Special Events & Festivals December Saturdays through Dec. 28 Fly with the Falcons, Bell Museum, Minneapolis, (612) 624-7083. 5 Christmas Walk, Clinton, Iowa, (319) 242-1138. 6 Christmas Walk, Bellevue, Iowa, (319) 872-5830. 6-7 Christmas Walk, East Davenport, Iowa, 6 p.m. - 9 p .m., (319) 322-0506. 6-8 Fulton (Ill.) Hometown Christmas, (815) 589-4545. 7-8 Civil War Christmas, Fort Snelling, St. Paul, (612) 726-1171. 7-8 Norwegian Christmas, Decorah, Iowa, (319) 382-9681. 7-8 Old Fashioned Christmas, Norskedalen, Coon Valley, Wis., 1-800658-9424. 7-9 Clean Water Network Week, Washington D.C., (202) 289-2421. 8 Christmas House Walk, Guttenberg, Iowa, (319) 252-2323. 13 Christmas Victorian Walk, Genesco, Ill., 5 p.m. - 9 p .m ., (309) 944-2686. 14 Birding field trip, Winona area, (507) 452-2482. 31 Fireworks over the Mississippi, St. Anthony Falls, Minneapolis, (612) 6735123. National Audubon Society Christmas Bird Count. Check with local clubs to participate and info for other areas. 21 Trempealeau and La Crosse, Wis. 28 Winona, Minn. and Dubuque. January 10-12 Winterfest, Allamakee County, Iowa, 1-800-824-1424. 25 Candlelight skating, 5 p.m. - 8 p .m., Merrick State Park, Fountian City, Wis., (608)687-4936. 25-26 Winter Fest, Lake City, Minn., 1800-369-4123. Bald Eagle Watches through March Eaglewatch, Wabasha, Minn., city deck staffed Sundays 1 p.m. - 3 p.m., (612) 565-3918. January 4 Lock & Dam 13, Fulton, Ill., 8 a.m. 4 p.m.; Albany (Ill.) Boat Landing, 8 a.m. - noon. Programs and exhibits, 9 a.m. - 3 :30 p.m., Clinton (Iowa) Community College, (815) 259-3628. 4 & 5 Lock & Dam 14, Le Claire, Iowa, (319) 289-3009. 4, 11, 18 Sauk City and Prairie du Sac,
Wis., bus trips, exhibits, live raptor shows, 1-800-68-EAGLE. 11 Lock & Dam 11, Dubuque, 8 a.m. 4 p.m., programs & exhibits, Marshall School, (319) 557-9200. 11 & 12 Rock Island, exhibition at Expo Center, (309) 788-5912. 25 & 26 Cassville, Wis., four viewing sites, live raptor shows, hayrides and guided bus trips, (608) 7255374.
Exhibitions December 6-8 Winter Sports Show, St. Paul, 1-800451-8360. January 9-12 Quad Cities Boat, Vacation & Sports Show, Davenport, Iowa, (319) 232-0218. 14-19 Boat, Camping, & Vacation Show, St. Paul, (612) 224-7361. 22-26 Boat Show, Minneapolis, (612) 8275833.
Meetings & Hearings December 3-4 Army Corps of Engineers River Resources Forum, Bloomington, Minn., (608) 687-3011 . 5 Minnesota-Wisconsin Boundary Area Commission, Red Wing, Minn., (612) 436-7131. 9 St. Croix Valley Sierra Club, 6:30 p.m., Methodist Church, Stillwater. 11 Twin Cities Conference on Global Climate Change, St. Paul, Minnesota Environmental Initiative, (612) 334-3388.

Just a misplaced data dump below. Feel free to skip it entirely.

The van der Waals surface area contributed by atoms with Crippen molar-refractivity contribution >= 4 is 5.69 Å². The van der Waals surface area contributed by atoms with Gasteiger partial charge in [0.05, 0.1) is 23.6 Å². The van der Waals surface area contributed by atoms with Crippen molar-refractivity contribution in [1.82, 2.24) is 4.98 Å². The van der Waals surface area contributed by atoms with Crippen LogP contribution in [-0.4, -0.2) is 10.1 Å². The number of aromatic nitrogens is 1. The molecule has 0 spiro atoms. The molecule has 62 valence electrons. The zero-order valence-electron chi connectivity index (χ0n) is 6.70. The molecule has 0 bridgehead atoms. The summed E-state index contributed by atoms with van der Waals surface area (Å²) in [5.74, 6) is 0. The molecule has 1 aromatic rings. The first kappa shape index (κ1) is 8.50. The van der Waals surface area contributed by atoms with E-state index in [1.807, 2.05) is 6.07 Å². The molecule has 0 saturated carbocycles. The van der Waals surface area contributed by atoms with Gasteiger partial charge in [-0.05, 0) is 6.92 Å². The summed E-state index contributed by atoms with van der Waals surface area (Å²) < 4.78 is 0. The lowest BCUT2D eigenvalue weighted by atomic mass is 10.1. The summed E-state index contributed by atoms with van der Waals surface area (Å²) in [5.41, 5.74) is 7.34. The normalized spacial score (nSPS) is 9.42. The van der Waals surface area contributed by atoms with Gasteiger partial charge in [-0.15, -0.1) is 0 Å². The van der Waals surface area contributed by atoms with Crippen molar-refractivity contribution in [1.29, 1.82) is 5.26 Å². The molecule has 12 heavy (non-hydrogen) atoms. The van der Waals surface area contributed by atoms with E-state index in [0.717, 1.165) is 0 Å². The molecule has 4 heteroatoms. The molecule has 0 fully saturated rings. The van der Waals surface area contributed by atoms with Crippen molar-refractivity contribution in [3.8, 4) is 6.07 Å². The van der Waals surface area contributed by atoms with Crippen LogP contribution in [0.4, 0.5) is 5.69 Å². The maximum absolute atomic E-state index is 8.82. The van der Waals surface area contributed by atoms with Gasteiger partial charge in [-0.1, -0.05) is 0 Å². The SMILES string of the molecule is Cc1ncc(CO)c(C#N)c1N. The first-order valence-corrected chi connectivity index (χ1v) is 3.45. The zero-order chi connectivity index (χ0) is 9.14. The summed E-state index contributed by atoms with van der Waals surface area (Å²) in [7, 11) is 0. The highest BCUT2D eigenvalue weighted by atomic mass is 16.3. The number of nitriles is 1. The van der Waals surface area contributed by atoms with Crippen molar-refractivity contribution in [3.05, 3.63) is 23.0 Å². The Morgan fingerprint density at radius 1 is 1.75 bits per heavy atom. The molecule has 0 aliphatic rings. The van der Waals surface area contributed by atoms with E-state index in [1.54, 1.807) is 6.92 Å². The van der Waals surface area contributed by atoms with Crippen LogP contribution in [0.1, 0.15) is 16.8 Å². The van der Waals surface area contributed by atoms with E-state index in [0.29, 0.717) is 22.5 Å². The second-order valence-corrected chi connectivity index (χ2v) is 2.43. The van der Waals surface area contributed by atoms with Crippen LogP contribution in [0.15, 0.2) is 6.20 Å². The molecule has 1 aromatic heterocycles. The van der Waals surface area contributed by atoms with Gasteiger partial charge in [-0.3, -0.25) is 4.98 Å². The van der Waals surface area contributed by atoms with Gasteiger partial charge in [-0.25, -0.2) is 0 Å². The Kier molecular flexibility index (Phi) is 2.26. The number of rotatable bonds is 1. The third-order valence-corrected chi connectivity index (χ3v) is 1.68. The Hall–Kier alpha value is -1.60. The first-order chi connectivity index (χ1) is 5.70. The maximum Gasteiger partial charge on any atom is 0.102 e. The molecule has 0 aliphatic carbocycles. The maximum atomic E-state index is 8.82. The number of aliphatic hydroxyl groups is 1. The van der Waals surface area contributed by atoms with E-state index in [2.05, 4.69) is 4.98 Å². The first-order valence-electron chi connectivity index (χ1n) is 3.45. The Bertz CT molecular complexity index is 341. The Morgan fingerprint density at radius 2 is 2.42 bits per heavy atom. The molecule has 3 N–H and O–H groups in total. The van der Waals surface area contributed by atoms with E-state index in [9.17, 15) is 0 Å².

Keynote speaker, economist Robert Mendelsohn. 12 Lower Wisconsin State Riverway Board, Muscoda. 12 Dubuque Audubon Society, 7 p.m., American Trust & Savings Bank, bring favorite slides. Public hearings, Minnesota electric utility changes, (612) 644-5436. Possible changes could result in increased generating capacity at plants along the Minnesota, Mississippi, and St. Croix rivers. 3 Plymouth Administrative Offices, 6:30p.m. 4 Stillwater, Washington Co. Courthouse, 6:30 p.m. 10 Minneapolis, Hennepin Govt. Center, 6:30 p.m. 12 Roseville Activity Center, 1:30 p .m . and 6:30 p.m.
Workshops & Conferences December 8-11 Sensible Management of Today's Altered Ecosystems, Midwest Fish & Wildlife Conference, Omaha, (402) 471-0641. January 8-9 Our River, Our Economy - Your Stake in the Future of the Mississippi River, Davenport, Iowa, MARC 2000, (314) 436-7303. 16-17 Maritime seminar, New Orleans, (504) 865-5900. !jg
December Almanac By Kenny Salwey In nature's calendar - the Circle of Life - December is an ending and a beginning, the tag end of autumn and the beginning of winter. Small clusters of ice anglers sit on their pails, backs to the wind like horses in a winter pasture. Along the bays, beaches and swimming holes, the ice is swept clear for skating rinks. Night brings warming fires, hot chocolate, clacking hockey sticks, skate blades slashing the ice and laughter drifting on the clear crisp air. It's a time of watching and waiting, patience and tolerance, rest and death. Scattered flocks of ducks, geese and swans drift between the few patches of open water. Red tailed hawks glide in ever widening circles on blufftop winds. Bald eagles wait in naked cottonwoods near open water. Muskrats and beavers sit in dark silence in their winter quarters. At night I stop by an open spot to stare at the full moon reflected on the water. Christmas lights blink on the snow shadows. I hear distant church bells and carolers. It seems like Old Man River is saying, "I might be sleeping, but with one eye open, 'cause I'm a round river, and there ain't no beginning - nor is there an end." Merry Christmas, my friends. ~